"What about Italy?"

I was shocked we hadn't arrived at it sooner. Most of the country is south of mainland Europe, so there was the answer to my climate concern. And Italian, while foreign, was familiar enough that I thought I could pick it up quickly. And most of all, there was the romantic magnetism of Italia, the setting of so many poems, novels, movies I had read and seen. Florence was chosen quickly, for its central location, its famous history, and, if I had to be honest, because I was drawn by the promise of late, crazy nights with American girlfriends and dashing Italian men. Italia. Firenze. It seemed to choose itself.
The first hints of culture shock began quietly, the same way dreams seem to infiltrate my waking life: a fleeting sense of deja vu, abrupt feelings of delight or rancor, all coming or going in an instant. The cobblestone streets I found so charming my first week have turned into deathtraps as I hurry between classes. The old gypsy woman I used to smile at, enchanted by her resistance to modern ways of commerce and identification, has begun to recognize and accost me each time I pass her. The crowds of party-goers I romanticized before my arrival are nothing more than raucous, drunken American students, behaving exactly as we do in the states. And most lamentable of all, the crowds of tourists I used to scoff at, thinking myself far above their cameras, their backpacks, their tins of Pringles and cones of gelato (in February!), are now frequent, stinging reminders that I am a tourist. I will never fit in here, never belong, never pass myself off as an Italian.

Where is my Latin lover, who would hold my hand as we made our way through the Uffizi, explaining the details of the Renaissance paintings to me as I feigned ignorance? Where is the old proprietor I would befriend in his enoteca, who would teach me about wine and coffee and perhaps take me his Tuscan villa to sample his new vintage? The woman at the panetteria who would remember my name and my order, and perhaps throw in some bread for free, charmed by my failed attempts at Italian?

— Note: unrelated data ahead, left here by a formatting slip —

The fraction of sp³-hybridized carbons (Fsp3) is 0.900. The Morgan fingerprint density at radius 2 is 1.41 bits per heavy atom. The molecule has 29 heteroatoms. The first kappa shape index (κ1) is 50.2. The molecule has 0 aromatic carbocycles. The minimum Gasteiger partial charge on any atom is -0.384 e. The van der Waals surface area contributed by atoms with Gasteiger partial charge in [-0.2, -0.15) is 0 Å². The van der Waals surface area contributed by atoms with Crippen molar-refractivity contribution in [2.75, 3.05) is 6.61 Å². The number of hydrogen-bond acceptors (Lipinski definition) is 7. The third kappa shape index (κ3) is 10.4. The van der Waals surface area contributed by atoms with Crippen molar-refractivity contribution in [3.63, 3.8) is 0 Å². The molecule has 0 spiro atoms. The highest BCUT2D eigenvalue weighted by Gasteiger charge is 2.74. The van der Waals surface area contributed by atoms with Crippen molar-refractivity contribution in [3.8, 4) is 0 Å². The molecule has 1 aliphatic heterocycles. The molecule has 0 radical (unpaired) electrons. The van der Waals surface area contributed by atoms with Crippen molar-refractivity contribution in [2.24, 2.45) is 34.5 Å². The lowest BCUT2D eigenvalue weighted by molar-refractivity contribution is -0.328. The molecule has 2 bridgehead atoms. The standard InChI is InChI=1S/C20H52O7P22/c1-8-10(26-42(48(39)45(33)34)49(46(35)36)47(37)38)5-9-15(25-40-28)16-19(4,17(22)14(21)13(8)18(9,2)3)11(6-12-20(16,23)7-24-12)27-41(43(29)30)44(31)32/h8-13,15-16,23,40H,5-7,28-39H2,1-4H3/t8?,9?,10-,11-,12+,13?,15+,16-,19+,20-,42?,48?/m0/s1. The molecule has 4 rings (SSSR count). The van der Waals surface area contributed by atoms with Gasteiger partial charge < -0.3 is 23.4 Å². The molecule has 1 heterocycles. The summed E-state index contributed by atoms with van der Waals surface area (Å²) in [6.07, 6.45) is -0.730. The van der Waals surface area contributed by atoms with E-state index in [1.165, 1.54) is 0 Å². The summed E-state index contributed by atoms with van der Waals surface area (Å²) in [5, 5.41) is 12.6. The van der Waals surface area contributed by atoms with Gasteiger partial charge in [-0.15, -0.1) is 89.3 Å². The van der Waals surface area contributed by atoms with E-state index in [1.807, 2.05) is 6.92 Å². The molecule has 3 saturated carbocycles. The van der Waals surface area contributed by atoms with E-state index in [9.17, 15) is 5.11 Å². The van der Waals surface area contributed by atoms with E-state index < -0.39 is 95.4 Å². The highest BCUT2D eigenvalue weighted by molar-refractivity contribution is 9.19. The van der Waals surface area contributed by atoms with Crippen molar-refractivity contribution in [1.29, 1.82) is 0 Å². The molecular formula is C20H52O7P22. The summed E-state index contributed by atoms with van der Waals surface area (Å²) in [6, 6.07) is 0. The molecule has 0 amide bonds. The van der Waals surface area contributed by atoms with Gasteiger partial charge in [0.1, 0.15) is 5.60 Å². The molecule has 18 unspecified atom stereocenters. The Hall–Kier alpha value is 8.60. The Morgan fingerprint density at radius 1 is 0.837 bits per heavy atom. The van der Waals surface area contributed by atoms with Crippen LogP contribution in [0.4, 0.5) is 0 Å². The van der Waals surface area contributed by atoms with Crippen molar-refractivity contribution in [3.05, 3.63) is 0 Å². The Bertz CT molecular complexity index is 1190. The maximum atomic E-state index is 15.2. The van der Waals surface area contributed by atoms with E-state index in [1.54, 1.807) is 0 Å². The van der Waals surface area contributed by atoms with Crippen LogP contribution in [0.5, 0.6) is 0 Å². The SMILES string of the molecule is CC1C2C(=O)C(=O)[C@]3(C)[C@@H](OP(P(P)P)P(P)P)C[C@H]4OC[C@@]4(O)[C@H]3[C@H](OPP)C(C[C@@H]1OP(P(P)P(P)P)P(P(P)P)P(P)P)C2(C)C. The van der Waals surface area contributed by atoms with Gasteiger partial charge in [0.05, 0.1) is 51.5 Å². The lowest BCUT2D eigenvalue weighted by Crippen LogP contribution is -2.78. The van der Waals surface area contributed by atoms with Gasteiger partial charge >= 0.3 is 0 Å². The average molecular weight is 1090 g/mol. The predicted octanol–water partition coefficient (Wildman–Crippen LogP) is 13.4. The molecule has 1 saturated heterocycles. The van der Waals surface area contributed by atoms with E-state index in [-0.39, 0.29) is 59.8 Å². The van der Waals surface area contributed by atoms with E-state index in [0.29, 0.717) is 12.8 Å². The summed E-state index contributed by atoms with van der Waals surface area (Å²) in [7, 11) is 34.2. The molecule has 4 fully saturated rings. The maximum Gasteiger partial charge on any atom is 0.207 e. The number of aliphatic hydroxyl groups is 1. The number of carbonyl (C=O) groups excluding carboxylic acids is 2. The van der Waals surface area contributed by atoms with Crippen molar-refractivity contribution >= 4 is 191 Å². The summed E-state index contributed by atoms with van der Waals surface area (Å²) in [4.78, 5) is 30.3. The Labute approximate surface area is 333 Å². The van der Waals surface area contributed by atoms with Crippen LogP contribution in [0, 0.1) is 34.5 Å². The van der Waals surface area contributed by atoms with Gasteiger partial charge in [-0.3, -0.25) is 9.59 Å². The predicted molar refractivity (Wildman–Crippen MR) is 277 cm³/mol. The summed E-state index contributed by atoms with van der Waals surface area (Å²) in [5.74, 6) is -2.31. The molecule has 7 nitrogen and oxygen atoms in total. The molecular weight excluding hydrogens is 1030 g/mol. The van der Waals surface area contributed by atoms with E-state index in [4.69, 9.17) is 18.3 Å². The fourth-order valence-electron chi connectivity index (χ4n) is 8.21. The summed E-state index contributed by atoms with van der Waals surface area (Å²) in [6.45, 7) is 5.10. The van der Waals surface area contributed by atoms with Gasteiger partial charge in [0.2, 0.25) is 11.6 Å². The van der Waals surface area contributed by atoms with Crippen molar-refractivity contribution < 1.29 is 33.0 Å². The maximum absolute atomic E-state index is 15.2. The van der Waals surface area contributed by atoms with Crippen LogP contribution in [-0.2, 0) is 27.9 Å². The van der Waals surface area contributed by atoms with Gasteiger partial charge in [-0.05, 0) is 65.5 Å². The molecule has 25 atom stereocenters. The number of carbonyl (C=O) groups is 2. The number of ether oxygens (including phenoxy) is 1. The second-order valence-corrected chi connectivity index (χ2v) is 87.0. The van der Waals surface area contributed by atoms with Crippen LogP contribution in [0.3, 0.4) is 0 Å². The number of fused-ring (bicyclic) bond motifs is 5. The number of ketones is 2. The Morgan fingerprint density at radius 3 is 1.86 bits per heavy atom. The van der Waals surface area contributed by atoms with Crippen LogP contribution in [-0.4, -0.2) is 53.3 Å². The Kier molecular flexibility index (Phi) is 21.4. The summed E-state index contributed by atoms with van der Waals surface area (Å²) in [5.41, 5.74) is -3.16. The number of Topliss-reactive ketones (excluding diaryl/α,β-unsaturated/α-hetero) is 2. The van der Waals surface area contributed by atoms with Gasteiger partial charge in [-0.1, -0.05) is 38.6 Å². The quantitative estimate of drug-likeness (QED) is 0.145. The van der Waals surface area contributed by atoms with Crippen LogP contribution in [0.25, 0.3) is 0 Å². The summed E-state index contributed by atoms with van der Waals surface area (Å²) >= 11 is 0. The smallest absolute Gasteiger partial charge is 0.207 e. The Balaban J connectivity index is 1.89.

I have only recently begun to trust that these doubts are real, in their own way even tangible, and not mere passing whims brought on by bad weather, too little sleep, or a rude native. Would these doubts be any less persistent if I had gone somewhere a little more familiar, or at least somewhere I spoke the language? I don't think so. In my experience, culture shock lies in the discrepancy between our expectations and our realities. So then, perhaps it is not even culture shock, or at least not the same as the syndrome defined as "culture shock."

And the cure? The chimera of over-determination can be defeated by simply adjusting my expectations. I can remove from my mind the many impossible and exhausting possibilities (the red polka dot dress, the lacey black tablecloths, the sweet Spanish wine and dark lipstick), and focus rather on a probability (the guitarist's performance). In pursuing that probability, I might come across one or two of the old cliches, and be delighted. And isn't it better to delight in one or two impossibilities, rather than to dwell on unfulfilled expectations?

Sevilla, Day Two





The First Night

 Yes, the first night lasted until five thirty in the morning, until la madrugada, that magical time of night (or day, depending on how you look at it) when the sun it just peeking over the curve of the planet and people are either turning in or crawling out.

Toro toro toro! (I insisted on this all night, but apparently they don't have bull fights at 2 am. Or in March.)

So really, it could be called the second day, and this

could be called breakfast.

(Yes, those are french fries on Lesley's hamburger.)